By Barry Ritholtz
The WSJ reports today on a study that confirms what everyone has known for years: That many firms manage their earnings, pulling all manner of shenanigans to beat the street.
The way this form of fraud was detected was rather ingenious: The lower than mathematically expected incidences of the digit “4? in corporate earnings releases. (“X.4? to be precise) This simple statistical insight was due to an analysis of normal random distribution. “When the authors ran the earnings-per-share numbers down to a 10th of a cent, they found that the number “4? appeared less often in the 10ths place than any other digit, and significantly less often than would be expected by chance.”
By finagling the 0.4 to a 0.5, accountants then get to round up to the next higher number. Hence, 12.4 cents is “managed” to 12.5, which then becomes rounded to 13 cents per share.
They dub the effect “quadrophobia” — fear of fours.
Here’s the WSJ:
“A new study provides further evidence suggesting many companies tweak quarterly earnings to meet investor expectations, and the companies that adjust most often are more likely to restate earnings or be charged with accounting violations.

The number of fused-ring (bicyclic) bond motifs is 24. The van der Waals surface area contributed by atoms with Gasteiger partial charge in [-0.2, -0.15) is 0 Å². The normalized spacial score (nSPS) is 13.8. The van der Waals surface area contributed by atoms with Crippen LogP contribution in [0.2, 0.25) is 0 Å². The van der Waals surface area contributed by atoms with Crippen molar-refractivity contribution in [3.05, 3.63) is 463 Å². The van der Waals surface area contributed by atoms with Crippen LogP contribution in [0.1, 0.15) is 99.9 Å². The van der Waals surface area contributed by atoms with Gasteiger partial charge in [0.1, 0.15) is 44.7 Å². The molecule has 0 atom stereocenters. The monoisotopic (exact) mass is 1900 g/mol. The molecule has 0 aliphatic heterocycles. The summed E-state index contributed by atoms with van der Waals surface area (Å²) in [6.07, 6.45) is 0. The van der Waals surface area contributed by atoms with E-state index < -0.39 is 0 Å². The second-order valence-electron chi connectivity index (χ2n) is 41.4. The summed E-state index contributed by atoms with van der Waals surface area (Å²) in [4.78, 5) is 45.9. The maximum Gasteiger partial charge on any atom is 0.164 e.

The study, which examined nearly half a million earnings reports over a 27-year period, reached its conclusion by going beyond the standard per-share earnings results that are reported in pennies and analyzing the numbers down to the 10th of a cent.
That deeper look showed that companies tend to nudge their earnings numbers up by a 10th of a cent or two. That lets them round results up to the highest cent. Investors often snap up shares of companies that beat earnings expectations, even by a cent, and, likewise, sell off shares of companies that don’t make their numbers.”
I love the euphemism “meet investor expectations” as opposed to the more colloquial “lie cheat and steal.”
It also points out the need for the SEC to develop a Department of Quantitative Analysis filled with math geeks and computers, doing nothing but sifting through data looking for investor fraud. I’d bet they would get more convictions than the rest of the SEC combined. (If someone in the SEC would call me, I’ll help you set it up).
On an unrelated note: The WSJ yet again takes an academic study that proves Wall Street cheats and liars and runs it on a Saturday. Recall the first Option Repricing article they did that that caused quite a ruckus — a Saturday publication as well. If the historical pattern holds, this article will continue to have legs for the next 2 years, eventually leading to resignations and indictments.